I am working on a multi-home design accross two datacenters. We have an ARIN assigned /24 public space and a single AS#. We would like to carve up the /24 to be used in both DCs. Of course our ISPs will only accept a /24 as a minimum advertisement. Is there are way acomplish BGP redundancy and still split the /24 into two /25 to be used at each DC? From what I am reading we can use AS prepend, but will that work if I only prepend a /25? It hasn't worked on the lab.
Thanks in advance.
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You could carve up the /24 internaly if you still advertise it as /24. What's the goal of the design, one DC is primary and one DC is purely secondary? There should be no load sharing?
You would need BGP between the DCs. How far is it between them? Would it be acceptable to receive traffic for DC1 coming via DC2? That's the issue you will have if you don't have larger address space. So the traffic would be sent over BGP between the DCs. Even if you do AS prepending or setting MED or communities etc there is no guarantee that you won't receive incoming traffic on DC2 even when DC1 is up.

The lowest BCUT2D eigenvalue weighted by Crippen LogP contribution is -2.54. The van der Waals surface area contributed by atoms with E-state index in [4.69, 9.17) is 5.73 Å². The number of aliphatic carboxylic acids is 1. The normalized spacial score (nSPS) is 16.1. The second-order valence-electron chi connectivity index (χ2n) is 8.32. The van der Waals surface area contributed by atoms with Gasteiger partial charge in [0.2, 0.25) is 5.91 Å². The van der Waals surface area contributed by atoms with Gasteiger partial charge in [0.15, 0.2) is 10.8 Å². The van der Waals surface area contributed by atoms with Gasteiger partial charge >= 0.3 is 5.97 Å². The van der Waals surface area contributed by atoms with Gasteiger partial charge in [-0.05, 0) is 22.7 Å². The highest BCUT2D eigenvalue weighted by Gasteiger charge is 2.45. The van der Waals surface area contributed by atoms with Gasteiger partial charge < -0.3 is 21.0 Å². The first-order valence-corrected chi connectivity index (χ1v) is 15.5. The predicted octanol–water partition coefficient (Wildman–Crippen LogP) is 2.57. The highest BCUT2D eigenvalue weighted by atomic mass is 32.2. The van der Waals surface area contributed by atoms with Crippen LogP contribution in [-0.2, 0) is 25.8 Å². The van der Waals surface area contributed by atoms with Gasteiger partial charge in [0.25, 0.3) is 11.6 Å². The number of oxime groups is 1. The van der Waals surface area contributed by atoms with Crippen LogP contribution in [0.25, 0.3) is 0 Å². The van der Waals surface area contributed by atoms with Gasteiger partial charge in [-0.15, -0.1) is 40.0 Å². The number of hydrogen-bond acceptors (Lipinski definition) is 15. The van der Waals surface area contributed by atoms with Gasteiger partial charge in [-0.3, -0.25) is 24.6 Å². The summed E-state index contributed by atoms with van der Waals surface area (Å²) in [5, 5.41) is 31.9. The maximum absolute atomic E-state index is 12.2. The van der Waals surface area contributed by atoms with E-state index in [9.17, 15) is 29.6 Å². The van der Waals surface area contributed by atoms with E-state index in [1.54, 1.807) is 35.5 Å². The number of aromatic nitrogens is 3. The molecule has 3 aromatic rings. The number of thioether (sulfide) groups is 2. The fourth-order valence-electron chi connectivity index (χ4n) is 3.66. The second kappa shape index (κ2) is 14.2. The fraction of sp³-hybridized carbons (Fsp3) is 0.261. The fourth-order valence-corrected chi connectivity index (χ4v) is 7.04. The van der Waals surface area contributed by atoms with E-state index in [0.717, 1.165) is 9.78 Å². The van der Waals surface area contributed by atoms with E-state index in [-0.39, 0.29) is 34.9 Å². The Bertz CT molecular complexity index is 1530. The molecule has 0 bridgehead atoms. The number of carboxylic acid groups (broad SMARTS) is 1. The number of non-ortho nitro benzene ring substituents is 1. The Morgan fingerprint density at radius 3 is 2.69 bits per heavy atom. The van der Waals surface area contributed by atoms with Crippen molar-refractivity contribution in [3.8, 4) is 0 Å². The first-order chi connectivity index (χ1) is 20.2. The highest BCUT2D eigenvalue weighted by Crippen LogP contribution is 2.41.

You could do some form of BGP conditional advertisements or use IP SLA, EEM and so on but it's your choice if you consider that to be an acceptable design.
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The question Daniel brought up is a good one. Is this for load sharing, or redundancy?
If your ISP is only going to accept a minimum of /24, then obviously you can't advertise out the two /25 subnets of the /24.
So let's say you assigne 184.108.40.206/25 to DC-A and 220.127.116.11/25 to DC-B. If I buy a Web Server from you so to speak, and have a website called www.awesomesauce.com, which points to that webserver, then from the Internet's point of view, it's most likely going to frst find the larger block of that space, tha your ISP is announcing most likely like a /21 or /22. And depending on how big the ISP is, it might be part of another ISPs larger block.